Journalism Is One Of The Greatest Means To Tell People About Christ

By: Tia Johnson 0 Comments   7/12/2013

As a youngster I was often asked which career I intended to pursue. I said journalism. Sometimes, that yielded quizzical looks.

I suppose that since I was in charge of my high school's Bible study group, led many evangelistic outreach events, and went on missions adventures, some assumed I'd attend a Christian college and pursue some sort of "Christian" work.

I found in my studies, however, that journalism is very much Christian work. Why? Not just because of the potential to evangelize among coworkers. No, even more so- journalism is very much "Christian" work because the purpose of a journalist is to investigate and report truth. And, truth is not only important to the well-being of God's creation; it's also important to God.

We all recognize the importance of journalists who seek after and write true facts regardless of personal biases or political pressures. We've seen the results of journalists who seek to do the opposite- writing truth that appeals to their whims and bends without convictions. Do we need journalists with a passion for telling the truth? Yes, and where better to find that than among someone who knows God and follows His laws, including this one: "Thou shalt not lie?"

"Lying," in the world of journalism, is not just about stating an untrue fact. A journalist can lie by stating one side of the story when he or she knows the importance of the other side and deliberately chooses not to share it. A Christian journalist must fight against this, and a Christian journalist perhaps has even more cause to fight against lies because of the Biblical calling to be accurate and truthful.

Writing down the truth was referred to periodically in scripture. Ecclesiastes 12:10 says "The Teacher sought to find just the right words to express truths clearly." (NLT) The journalists in Bible times were called "scribes," and they were often found in the presence of kings recording the day's events and messages delivered. Their work resulted in the historical accounts we read of in Scripture, particularly during the reigns of the kings in the Old Testament. It was imperative that each word be accurate, for as they wrote, they were carving out history.

John McCandlish Phillips, late reporter for the New York Times, may suggest another scripture when discussing journalism: "Write my answer plainly on tablets, so that a runner can carry the correct message to others." Habukkuk 2:2 (NLT)

Who said these words? God. I find it interesting that God not only commanded the runner to remember these words, but to write them down. God knew that words written down were not only better preserved (think the 10 commandments), but their accuracy was better ensured.

A spoken word once heard, and a written word once read, is nearly impossible to take back. Phillips recognized that words were powerful. He wrote in a letter (as WORLD Magazine reported): "'Words are tremendously powerful things. They can, and very often do, so form conceptions in people's minds that they are affected in their thinking as well as their behavior. Let godless words go out and prevail, and the people will become godless in their behavior. Let godly words go out in sufficient volume and prevail, and the people will reflect a standard in their behavior. This is one great reason why I am so filled with the desire to see mature and truly committed Christians obtain much great degrees of influence and of editorial decision-power in the mass media..."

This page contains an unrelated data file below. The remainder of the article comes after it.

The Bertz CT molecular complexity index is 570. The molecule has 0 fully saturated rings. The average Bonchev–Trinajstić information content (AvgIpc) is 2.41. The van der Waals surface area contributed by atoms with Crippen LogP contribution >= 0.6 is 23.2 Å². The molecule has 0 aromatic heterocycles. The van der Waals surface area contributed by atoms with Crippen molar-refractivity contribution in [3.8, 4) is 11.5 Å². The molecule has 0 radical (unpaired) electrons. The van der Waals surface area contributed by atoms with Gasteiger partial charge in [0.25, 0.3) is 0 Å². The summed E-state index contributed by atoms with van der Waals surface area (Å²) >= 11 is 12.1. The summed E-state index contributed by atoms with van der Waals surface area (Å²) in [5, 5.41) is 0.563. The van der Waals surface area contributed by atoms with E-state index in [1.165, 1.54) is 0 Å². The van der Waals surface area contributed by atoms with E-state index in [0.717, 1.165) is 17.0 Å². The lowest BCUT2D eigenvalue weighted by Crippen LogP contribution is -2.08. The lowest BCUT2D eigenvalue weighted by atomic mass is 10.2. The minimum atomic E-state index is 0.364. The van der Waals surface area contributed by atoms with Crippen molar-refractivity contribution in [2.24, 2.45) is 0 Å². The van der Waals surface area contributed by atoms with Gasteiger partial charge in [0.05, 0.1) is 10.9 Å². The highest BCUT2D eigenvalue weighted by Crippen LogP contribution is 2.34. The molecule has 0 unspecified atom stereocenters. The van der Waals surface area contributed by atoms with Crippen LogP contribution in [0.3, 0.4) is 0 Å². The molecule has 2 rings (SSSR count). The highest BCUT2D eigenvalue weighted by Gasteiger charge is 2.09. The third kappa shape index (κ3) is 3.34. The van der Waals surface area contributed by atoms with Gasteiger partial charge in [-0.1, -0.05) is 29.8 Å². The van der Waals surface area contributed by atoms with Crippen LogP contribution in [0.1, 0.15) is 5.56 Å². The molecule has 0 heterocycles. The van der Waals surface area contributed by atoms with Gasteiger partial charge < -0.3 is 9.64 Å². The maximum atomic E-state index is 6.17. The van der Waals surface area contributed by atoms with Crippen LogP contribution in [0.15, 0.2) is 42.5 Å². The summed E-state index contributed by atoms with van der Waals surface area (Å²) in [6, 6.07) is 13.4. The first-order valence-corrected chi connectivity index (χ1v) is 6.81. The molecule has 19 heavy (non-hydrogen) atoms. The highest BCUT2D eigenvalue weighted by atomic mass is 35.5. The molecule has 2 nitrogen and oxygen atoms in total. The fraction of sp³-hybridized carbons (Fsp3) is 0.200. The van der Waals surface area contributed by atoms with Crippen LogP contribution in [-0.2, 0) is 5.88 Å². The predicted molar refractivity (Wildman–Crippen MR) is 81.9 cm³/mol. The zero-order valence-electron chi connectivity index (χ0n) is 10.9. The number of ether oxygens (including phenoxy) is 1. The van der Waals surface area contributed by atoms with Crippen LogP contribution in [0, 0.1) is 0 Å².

A Christian journalist has an edge in that he/she may see a depth to the story that a non-Christian may not. Consider this example: a story covering a town-hall meeting-- The discussion is on the town's involvement in housing recent x-prisoners who have served their term.

A journalist has three options: One: just report the facts- the numbers of those who attended the meeting and the overall vote resulting from it. Two: take this a step farther and bring in quotes from townspeople about their concerns and praises of the idea (a good journalist should get a balanced perspective of both sides. Sadly, some don't.). Three: Dig deeper and reveal the worldview behind each side. When taking the quote of a concerned citizen, find out if his concern is rooted in a previous experience or if he is a father concerned about the safety of his children, etc. In a story like this, it would be just as important to bring in the side of the prisoners. Interview someone who has been regenerated and show the evidence of that (this side in particular may be missed by a non-Christian). Also, share the statistics of x-prisoners recommitting offenses.

As you can see, the deeper and more "opinionated" the story becomes, the more work it takes for journalists to tell the total truth- to gather all sides of the story. It's a difficult job, but an important one. 

So yes, a Christian certainly does fit well into a journalism career. Both their calling to report truth and to see a story through a spiritual lens gives a Christian journalist a sure-footed ledge to not just "make it" in journalism, but to raise the standard of our media.

If you are interested in pursuing such a career, I suggest taking an internship with World Journalism Institute. Concerning my journalism endeavors, I've valued the few short months I spent in this training much more than my overstuffed backpack of college courses. I highly suggest checking it out.

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